Ozark Plateau—Places to Visit

drawing of outline of this region on Kansas map

Ozark Plateau--Intro | Ozark Plateau--Rocks and Minerals
Ozark Plateau--Places to Visit | Other regions

Download fact sheet on the rocks and minerals of the Ozark Plateau.

Schermerhorn Park. Probably the best place to see the Mississippian limestones of the Ozark Plateau is Schermerhorn Park, located about one mile south of Galena on the east side of Kansas Highway 26. Shoal Creek, one of the major tributaries to the Spring River, flows through the park. This spring-fed, Ozarkian stream has been the major force shaping the basin, producing the physiographic features so common to the Ozark region--rolling hills and steep river bluffs. The park sits at the west end of a tall limestone bluff on the north side of the river.

Among the numerous caves carved into the region's Mississippian limestone is Schermerhorn Cave, located within the park. The spring that issues from the cave is home to the Dark-sided Salamander (Eurycea longicauda melanopleura), Cave Salamander (Eurycea lucifiga), Graybelly Salamander (Eurycea multiplicata griseogaster), and the Grotto Salamander (Typholotriton spelaeus). Note: the cave entrance is locked and is not accessible to the public.

color photo of rock outcrop in winter with cave opening visible at bottom

Schermerhorn Cave, Cherokee County.

Galena Mining and Historical Museum. Check out the mineral and fossil specimens at this museum, located in the old train depot, 319 W. 7th, Galena, KS 66739 (620) 783-2192.

Baxter Springs Heritage Center and Museum. Located on historic U.S. Highway 66 (now called U.S. 69 Alternate), Baxter Springs is the oldest cowtown in Kansas. The Heritage Center and Museum at Eighth and East Avenues contains a variety of historical exhibits including a full-scale replica of a lead and zinc mine. The museum is open on weekends year round and at various times during the week: 740 East Avenue, P.O. Box 514, Baxter Springs KS 66713 (620) 856-2385.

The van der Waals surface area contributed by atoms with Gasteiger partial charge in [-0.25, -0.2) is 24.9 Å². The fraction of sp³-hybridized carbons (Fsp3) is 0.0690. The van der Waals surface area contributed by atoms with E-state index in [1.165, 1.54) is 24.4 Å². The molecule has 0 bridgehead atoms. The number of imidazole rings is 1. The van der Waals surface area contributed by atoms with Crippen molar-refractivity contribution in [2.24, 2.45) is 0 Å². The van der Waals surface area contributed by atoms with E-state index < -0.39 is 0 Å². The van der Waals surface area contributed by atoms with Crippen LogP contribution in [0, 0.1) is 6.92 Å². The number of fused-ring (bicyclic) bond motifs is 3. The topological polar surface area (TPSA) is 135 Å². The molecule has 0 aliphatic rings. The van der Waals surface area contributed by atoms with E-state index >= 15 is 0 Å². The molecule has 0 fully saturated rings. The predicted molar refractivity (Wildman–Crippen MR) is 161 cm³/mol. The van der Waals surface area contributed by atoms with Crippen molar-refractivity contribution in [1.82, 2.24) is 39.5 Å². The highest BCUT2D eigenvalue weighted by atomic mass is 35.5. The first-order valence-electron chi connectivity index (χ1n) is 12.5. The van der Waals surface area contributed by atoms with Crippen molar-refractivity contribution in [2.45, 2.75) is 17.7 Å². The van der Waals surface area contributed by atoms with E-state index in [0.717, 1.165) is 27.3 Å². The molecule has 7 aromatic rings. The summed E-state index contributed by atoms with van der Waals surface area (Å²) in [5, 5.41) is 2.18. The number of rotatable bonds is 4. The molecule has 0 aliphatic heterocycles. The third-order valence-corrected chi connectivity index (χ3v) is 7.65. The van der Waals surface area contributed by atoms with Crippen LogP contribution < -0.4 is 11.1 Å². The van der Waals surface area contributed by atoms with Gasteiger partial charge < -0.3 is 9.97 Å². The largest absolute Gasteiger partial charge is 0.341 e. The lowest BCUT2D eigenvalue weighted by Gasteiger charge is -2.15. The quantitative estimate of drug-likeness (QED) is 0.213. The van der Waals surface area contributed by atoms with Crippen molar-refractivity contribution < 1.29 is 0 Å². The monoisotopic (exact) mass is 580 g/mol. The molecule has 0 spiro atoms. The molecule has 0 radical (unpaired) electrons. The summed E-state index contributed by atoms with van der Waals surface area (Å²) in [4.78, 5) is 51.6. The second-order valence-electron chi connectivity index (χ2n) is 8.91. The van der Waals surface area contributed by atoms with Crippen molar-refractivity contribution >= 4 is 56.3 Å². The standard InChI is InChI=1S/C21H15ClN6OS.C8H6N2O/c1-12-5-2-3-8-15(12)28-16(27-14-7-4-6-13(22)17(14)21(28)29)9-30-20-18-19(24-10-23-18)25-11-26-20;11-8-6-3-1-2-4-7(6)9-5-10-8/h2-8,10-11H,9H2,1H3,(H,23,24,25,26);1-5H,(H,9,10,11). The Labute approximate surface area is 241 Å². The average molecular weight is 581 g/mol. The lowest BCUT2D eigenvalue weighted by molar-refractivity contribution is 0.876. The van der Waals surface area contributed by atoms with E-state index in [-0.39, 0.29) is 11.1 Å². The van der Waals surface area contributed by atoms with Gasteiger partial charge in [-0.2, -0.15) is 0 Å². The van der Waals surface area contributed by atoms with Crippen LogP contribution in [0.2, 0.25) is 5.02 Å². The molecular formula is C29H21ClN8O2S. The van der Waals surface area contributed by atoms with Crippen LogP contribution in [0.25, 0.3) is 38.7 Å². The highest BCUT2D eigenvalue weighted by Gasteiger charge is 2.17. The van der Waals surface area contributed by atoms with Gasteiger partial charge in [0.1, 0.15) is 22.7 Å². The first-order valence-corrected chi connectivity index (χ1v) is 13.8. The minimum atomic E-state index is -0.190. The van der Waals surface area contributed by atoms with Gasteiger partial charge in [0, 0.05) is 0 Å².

Spring River Wildlife Area. This wildlife refuge is situated along the western edge of the Ozark Plateau, three miles east and a quarter mile north of U.S. Highway 69. This 424-acre area includes Ozark hardwood forest, native prairie, savannah, restored native grasses, and croplands. The Spring River runs for almost one mile along the eastern edge of the wildlife area. Most of the wildlife found here are typical of southeastern Kansas, but some are rare. For more information, contact the Kansas Department of Wildlife and Parks, 507 E. 560th Ave., Pittsburg, KS 66762 (316) 231-3173.

Tri-State Mineral Museum. A good place to learn more about lead and zinc mining is the Everett J. Ritchie Tri-State Mineral Museum in Joplin, Missouri. It's located in Schifferdecker Park, 4 miles east of the state line on U.S. Highway 66. For more information, contact Tri-State Mineral Museum, 7th & Schifferdecker Ave, Joplin, MO 64801 (417) 623-2341.

Sources

Arruda, Joseph A., 1992, Fall field trip to the natural areas of southeast Kansas: Kansas Geological Survey, Open-file Report 92-22, 91 p.

Buchanan, Rex C., and McCauley, James R., 1987, Roadside Kansas--A Traveler's Guide to Its Geology and Landmarks: Lawrence, Kansas, University Press of Kansas, 365 p.

Evans, Catherine S., 1988, From Sea to Prairie--A Primer of Kansas Geology: Kansas Geological Survey, Educational Series 6, 60 p.

Jackson, Julia A., editor, 1997, Glossary of Geology (Fourth Edition): Alexandria, Virginia, American Geological Institute, 769 p.

Plummer, C. C., and McGeary, D., 1991, Physical Geology: Wm. C. Brown, Dubuque, Iowa, 543 p.

Schoewe, W. H., 1949, The Geography of Kansas: Transactions of the Kansas Academy of Science, v. 52, no. 3, p. 261-333.

Tolsted, Laura L., and Swineford, Ada, revised by Buchanan, Rex C., 1986, Kansas Rocks and Minerals: Kansas Geological Survey, Educational Series 2, 60 p.

Wilson, Frank W., 1978, Kansas Landscapes--A Geologic Diary: Kansas Geological Survey, Educational Series 5, 50 p.

Text by Liz Brosius, Kansas Geological Survey. Unless noted otherwise, illustrations by Jennifer Sims, Kansas Geological Survey; photographs by John Charlton, Kansas Geological Survey.

Ozark Plateau--Intro | Ozark Plateau--Rocks and Minerals
Ozark Plateau--Places to Visit | Other regions